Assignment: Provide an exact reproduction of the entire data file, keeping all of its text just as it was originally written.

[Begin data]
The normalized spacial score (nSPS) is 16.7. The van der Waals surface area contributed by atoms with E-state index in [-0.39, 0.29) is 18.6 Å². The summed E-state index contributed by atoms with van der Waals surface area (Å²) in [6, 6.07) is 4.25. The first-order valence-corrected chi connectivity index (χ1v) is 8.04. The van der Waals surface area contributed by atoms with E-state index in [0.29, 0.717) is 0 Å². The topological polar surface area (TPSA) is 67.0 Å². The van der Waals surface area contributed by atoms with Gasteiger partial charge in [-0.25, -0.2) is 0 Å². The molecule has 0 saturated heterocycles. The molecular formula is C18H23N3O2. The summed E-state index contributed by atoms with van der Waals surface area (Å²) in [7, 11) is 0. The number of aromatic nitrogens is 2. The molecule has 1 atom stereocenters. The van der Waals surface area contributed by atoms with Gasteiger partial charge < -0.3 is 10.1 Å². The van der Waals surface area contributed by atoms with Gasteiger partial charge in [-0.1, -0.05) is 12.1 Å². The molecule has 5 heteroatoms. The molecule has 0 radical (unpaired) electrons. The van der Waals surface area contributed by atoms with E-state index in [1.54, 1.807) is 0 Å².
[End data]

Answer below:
The normalized spacial score (nSPS) is 16.7. The van der Waals surface area contributed by atoms with E-state index in [-0.39, 0.29) is 18.6 Å². The summed E-state index contributed by atoms with van der Waals surface area (Å²) in [6, 6.07) is 4.25. The first-order valence-corrected chi connectivity index (χ1v) is 8.04. The van der Waals surface area contributed by atoms with E-state index in [0.29, 0.717) is 0 Å². The topological polar surface area (TPSA) is 67.0 Å². The van der Waals surface area contributed by atoms with Gasteiger partial charge in [-0.25, -0.2) is 0 Å². The molecule has 0 saturated heterocycles. The molecular formula is C18H23N3O2. The summed E-state index contributed by atoms with van der Waals surface area (Å²) in [7, 11) is 0. The number of aromatic nitrogens is 2. The molecule has 1 atom stereocenters. The van der Waals surface area contributed by atoms with Gasteiger partial charge < -0.3 is 10.1 Å². The van der Waals surface area contributed by atoms with Gasteiger partial charge in [-0.1, -0.05) is 12.1 Å². The molecule has 5 heteroatoms. The molecule has 0 radical (unpaired) electrons. The van der Waals surface area contributed by atoms with E-state index in [1.54, 1.807) is 0 Å².